If They Can Learn to Say Tchaikovsky

Nigerian wax cloth surrounds the quote, "If they can learn to say Tchaikovsky and Michelangelo and Dostoyevysky they can learn to say Uzoamaka."Last week during the United States Democrats’ National Convention, I practiced all week, “Comma’ + ‘La’= Kamala. Kamala, Kamala, Kamala.” I hadn’t realized during the primaries, even as she was one of my top picks, that I was saying Senator Harris’ name wrong.

I have seen women and men confidently correct a new acquaintance when their name is said incorrectly. It can be tricky to make that correction though, and in interviews, I have seen Senator Harris mention that she doesn’t mind when people mispronounce her name because it has happened all her life. I know some people do care.

My college friend, Siobhan, was told by her mom to just figure out how someone new was going to say her name so that she could remember to answer to it. That is a lot of emotional labor to put on a teenage kid.

So, I particularly loved this vignette by the actress, Uzoamaka Nwanneka Aduba, that popped up on YouTube for me one day. 

If you’re not at a place where you can watch this, Uzo tells her mom when she is in middle school that she would like to be called “Zoey.” And, her mom says, “If they can learn to say Tchaikovsky and Michelangelo and Dostoyevsky they can learn to say Uzoamaka.”

The names people are given and the names they choose matter. As I enter a new school year and this new COVID-19 world, this was a helpful reminder for me. 

Do you have a name that people mispronounce? Do you have a hard time getting some people’s names right? How do you deal with that?

EmilyCC

EmilyCC works for a national non-profit and lives in Phoenix, Arizona with her spouse and three children. She is a former editor of Exponent II and a founding blogger at The Exponent.

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17 Responses

  1. Brita says:

    I have a rare first name, and now a rare last name too, and both get mispronounced more often than not. I don’t get upset about it when people who I’ve just met get it wrong, but I tend to believe that people who won’t learn how to pronounce my first name properly after a long time don’t really value me. That was especially hurtful in one ward I lived in where barely anyone pronounced my name right even though I lived there for many years and introduced myself frequently.

  2. Em says:

    I think these are important points. Mispronouncing names consistently can also be racist (see: Tucker Carlson deliberately mispronouncing Kamala). It’s a (Not very) subtle way of signaling “if you belonged here you’d have a “normal” name”. Even when race isn’t part of the equation, spelling or pronouncing names incorrectly creates an atmosphere of exclusion and disrespect.

  3. Heather says:

    You are so great at combining humility & insight. I’m a huge fan.

    • Anna says:

      I have kind of an opposite problem with my name being mispronounced. Because my last name is uncommon, people assume it won’t be pronounced like it would sound out in English, and give it a Hispanic pronunciation. So, sometimes people try too hard to properly pronounce a foreign name and mangle an English one.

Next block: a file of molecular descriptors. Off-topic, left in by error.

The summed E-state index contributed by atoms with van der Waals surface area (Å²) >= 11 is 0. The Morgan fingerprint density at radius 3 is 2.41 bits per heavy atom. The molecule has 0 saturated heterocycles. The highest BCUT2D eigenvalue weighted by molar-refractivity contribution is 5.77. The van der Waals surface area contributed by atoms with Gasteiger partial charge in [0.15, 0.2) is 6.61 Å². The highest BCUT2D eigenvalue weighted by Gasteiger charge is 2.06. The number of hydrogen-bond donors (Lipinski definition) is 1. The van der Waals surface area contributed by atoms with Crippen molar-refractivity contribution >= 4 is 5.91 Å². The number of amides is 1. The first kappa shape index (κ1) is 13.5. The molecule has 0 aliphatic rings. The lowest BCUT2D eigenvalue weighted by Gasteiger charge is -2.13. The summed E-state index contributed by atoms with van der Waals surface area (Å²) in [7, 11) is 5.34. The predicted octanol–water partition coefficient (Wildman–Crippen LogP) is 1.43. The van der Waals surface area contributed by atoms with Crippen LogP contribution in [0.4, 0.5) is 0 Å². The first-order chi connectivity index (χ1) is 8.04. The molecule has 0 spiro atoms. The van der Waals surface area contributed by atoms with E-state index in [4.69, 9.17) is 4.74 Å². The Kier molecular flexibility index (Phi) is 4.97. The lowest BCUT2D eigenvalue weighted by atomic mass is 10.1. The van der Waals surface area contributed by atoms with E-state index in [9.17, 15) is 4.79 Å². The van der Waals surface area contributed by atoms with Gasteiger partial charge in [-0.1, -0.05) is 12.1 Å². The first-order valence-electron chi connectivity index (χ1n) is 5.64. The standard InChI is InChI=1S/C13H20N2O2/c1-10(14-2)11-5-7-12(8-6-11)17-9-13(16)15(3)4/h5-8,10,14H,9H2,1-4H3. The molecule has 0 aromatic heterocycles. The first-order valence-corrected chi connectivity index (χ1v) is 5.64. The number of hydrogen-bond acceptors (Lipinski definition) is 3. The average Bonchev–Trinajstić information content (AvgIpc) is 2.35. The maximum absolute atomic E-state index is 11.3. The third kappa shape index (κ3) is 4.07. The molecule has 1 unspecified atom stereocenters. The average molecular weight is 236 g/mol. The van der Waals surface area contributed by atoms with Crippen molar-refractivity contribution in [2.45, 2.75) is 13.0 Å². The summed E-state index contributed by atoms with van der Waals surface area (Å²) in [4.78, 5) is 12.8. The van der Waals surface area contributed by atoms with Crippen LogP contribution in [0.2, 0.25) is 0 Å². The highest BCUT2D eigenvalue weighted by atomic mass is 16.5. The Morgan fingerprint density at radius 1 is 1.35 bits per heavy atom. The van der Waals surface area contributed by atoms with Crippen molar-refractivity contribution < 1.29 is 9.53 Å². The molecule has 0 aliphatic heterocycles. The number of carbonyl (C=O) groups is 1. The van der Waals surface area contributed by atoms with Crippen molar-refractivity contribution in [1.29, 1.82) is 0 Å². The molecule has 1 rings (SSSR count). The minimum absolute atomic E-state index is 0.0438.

4. Caroline says:

    As a kid, people would sometimes pronounce my name Carolyn. It bothered me quite a bit and as a shy kid, it was hard for me to correct people. As an adult, I don’t care how they pronounce my first name. But I do get a little annoyed when people refer to me by my husband’s last name. They often call us “The McQueens” (I made up that name, but you get the point), referring to my husband’s last name. I realize it’s easier to say that than to add in my last name in there, but if feels like an erasure.

  5. PBJ says:

    I have an unusual first name (at least for this century!), and it. is. slaughtered. Constantly. I would get teased for it when I was younger. My way of coping in school/ college, was to mentally deduct IQ points every time someone student/teacher/ professor said it wrong. I stopped doing that as I got older (everyone couldn’t have negative IQs!) But it is frustrating.

    I can count on 1 hand how many times someone has looked at the spelling, and said it correctly, before I said anything. (First time, I was 13!) I say I’m ok with how people say it wrong, but I’d really like to be called by my name. It just generally isn’t worth explaining how letters combinations make different sounds. (Even though they use those same sounds in other words.) (omg, your name is so hard to say!)

    (Hit a nerve on this one!)

  6. Di says:

    We gave our daughter an Irish name mainly because we loved it and also partly because of heritage. It’s not pronounced the way it looks. She’s pretty good natured about it but I know it can be grating sometimes when people totally mangle it. Once told the correct way to say it people generally remember for future encounters 🙂

  7. Nat Whilk says:

    How do you pronounce “Drumpf”?

  8. Risa says:

    I love Uzo Aduba. She was incredible in Mrs. America in her portrayal as Shirley Chisholm, which was about the only thing I enjoyed about that mini-series. She lent so much humanity to the role of Suzanne on Orange is the New Black. She took that character from a joke to someone the audience grew to care about and root for.

    And her mother was 100% right.

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